Darby Learns How to Teach about Childbirth
I spent this past weekend in Santa Rosa taking Connie Sultana’s Lamaze Childbirth Education class. Before I left for the class I was a bit concerned that I would not enjoy the weekend. I was a little worried that part of the class might go over things about childbirth that I already knew from all the other classes I had taken. But my bigger concern was that the class would assume that students had no experience teaching and I would be bored to death sitting through yet another class on how to teach. I have sat through many of these “how to teach” classes in the past since I have been a teacher in a variety of different spaces, from teaching English as a Foreign Language (TEFL) to related classes in my PhD. I did my best to put these concerns aside and got on the train to my Airbnb in Santa Rosa.
After a wonderful first night in Santa Rosa and a lovely bike ride through a beautiful park, I finally got to class. Within the first few minutes I realized I had an entirely different concern: I had not yet thought out what type of childbirth class I wanted to teach and what direction my curriculum would take. Fortunately I don’t think I was the only one. Throughout the weekend I was delighted at the fact that all of my concerns were dismissed. Passion for Birth, the center that was hosting the class, believes strongly in what they call “Stomping out boring”. Looking back on the class I now realize that it did cover several elements that I already knew, it went over different aspects of the birth process including comfort techniques, and interventions that I had learned from my DONA classes and other classes I had taken. It also went over basics of teaching including ethics and learning techniques. I had even already taken a childbirth class with Connie as part of my DONA workshop so I knew some of the activities she used and was showing us. Fortunately the techniques I had already learned from Connie were dispersed throughout a variety of wonderful teaching activities, many of which I had never thought of before and all of which were designed to be very engaging. To add to my delight that I was learning was the fact that the other students in the class were wonderful people who I was more than happy to spend hours with (and very much look forward to the idea that I could spend more time with in the future!).
I am extremely happy that I decided to take a Lamaze childbirth education class over all of the other classes. Lamaze gives me the flexibility to come up with and teach my own curriculum, tweaking it over time so it never becomes boring for me to teach. I have met many teachers and professors over the years who only dream of having this much flexibility with their courses. As someone who has taught for several years before I knew I wouldn’t enjoy being handed a curriculum that was not my own, which is what I hear about many of the other childbirth education methods. The Lamaze name is also extremely well known throughout the country, which is perfect for me since I am interested in teaching here in CA as well as back home in NC.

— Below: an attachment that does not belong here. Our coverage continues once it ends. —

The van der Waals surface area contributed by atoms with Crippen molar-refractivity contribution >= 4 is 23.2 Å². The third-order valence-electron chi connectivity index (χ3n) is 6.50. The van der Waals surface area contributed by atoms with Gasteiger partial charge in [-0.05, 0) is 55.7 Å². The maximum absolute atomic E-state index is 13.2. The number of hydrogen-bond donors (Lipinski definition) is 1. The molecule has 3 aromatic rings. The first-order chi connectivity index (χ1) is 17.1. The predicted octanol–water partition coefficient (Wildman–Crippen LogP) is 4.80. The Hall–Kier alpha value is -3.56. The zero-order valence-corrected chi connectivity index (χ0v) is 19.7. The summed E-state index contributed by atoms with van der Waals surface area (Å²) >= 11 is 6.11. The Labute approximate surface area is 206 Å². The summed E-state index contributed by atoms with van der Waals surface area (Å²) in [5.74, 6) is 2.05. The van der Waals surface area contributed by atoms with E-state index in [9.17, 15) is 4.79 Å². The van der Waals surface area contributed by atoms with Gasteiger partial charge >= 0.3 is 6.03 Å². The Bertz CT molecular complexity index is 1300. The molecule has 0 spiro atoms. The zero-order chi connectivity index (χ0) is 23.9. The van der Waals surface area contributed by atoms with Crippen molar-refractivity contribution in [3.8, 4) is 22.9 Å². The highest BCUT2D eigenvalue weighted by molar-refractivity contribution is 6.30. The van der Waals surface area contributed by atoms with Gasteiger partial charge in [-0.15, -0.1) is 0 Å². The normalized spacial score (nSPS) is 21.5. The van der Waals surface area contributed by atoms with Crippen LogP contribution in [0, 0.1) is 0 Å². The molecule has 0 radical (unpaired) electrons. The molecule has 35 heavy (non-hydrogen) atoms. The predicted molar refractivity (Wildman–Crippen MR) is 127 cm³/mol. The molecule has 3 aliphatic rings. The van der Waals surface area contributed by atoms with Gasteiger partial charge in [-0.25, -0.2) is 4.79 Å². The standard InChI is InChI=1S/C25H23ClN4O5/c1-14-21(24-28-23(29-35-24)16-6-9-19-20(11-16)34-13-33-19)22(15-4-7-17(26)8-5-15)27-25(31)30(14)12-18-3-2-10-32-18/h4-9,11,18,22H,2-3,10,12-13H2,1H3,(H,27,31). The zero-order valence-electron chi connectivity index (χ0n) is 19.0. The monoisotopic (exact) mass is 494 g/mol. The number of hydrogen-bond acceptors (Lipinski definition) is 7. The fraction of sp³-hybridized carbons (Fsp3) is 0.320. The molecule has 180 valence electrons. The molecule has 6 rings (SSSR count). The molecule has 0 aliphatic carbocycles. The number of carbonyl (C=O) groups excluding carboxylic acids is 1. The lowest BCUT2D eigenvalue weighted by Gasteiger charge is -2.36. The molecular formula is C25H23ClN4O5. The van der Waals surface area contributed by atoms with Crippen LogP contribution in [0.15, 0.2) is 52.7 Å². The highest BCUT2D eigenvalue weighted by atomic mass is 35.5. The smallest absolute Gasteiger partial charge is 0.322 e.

The one concern I have remaining is from a discussion I had with Connie (who I am so thankful to have had as a teacher). After the three day course was over I spoke with some of the other students about the class and mentioned the fact that I thought some assumptions were being made about the students having already taken childbirth classes (DONA, midwife, obgyn, etc) and having already taken classes about how to teach. The other students agreed and we brought it up to Connie. She explained to us that Lamaze has recently changed their policies about becoming a Lamaze educator. In the past you had to complete the Lamaze workshop, observe a childbirth class, teach a childbirth class and have someone observe you, and pass the Lamaze exam. Now all we have to do is take the workshop and pass the exam. In my opinion this is extremely unfortunate because it means that it doesn’t matter how well you can teach, you can still become a Lamaze educator. Though there is a peer teaching portion of the Lamaze workshop, there is no consequences for the teaching. If you do a great job you get a certificate for the workshop and similarly if you do a horrible job teaching you still get the certificate. In the past those who weren’t very good at teaching at least had to put together, teach a class and receive feedback on how the class was taught. Without this observational component there might be horrible instructors who are Lamaze certified and end up hurting the great reputation Lamaze has (because of wonderful teachers like Connie). I hope to pass the exam and get involved in the organization more. Maybe I can try to convince them to change back to the old style of observation and feedback.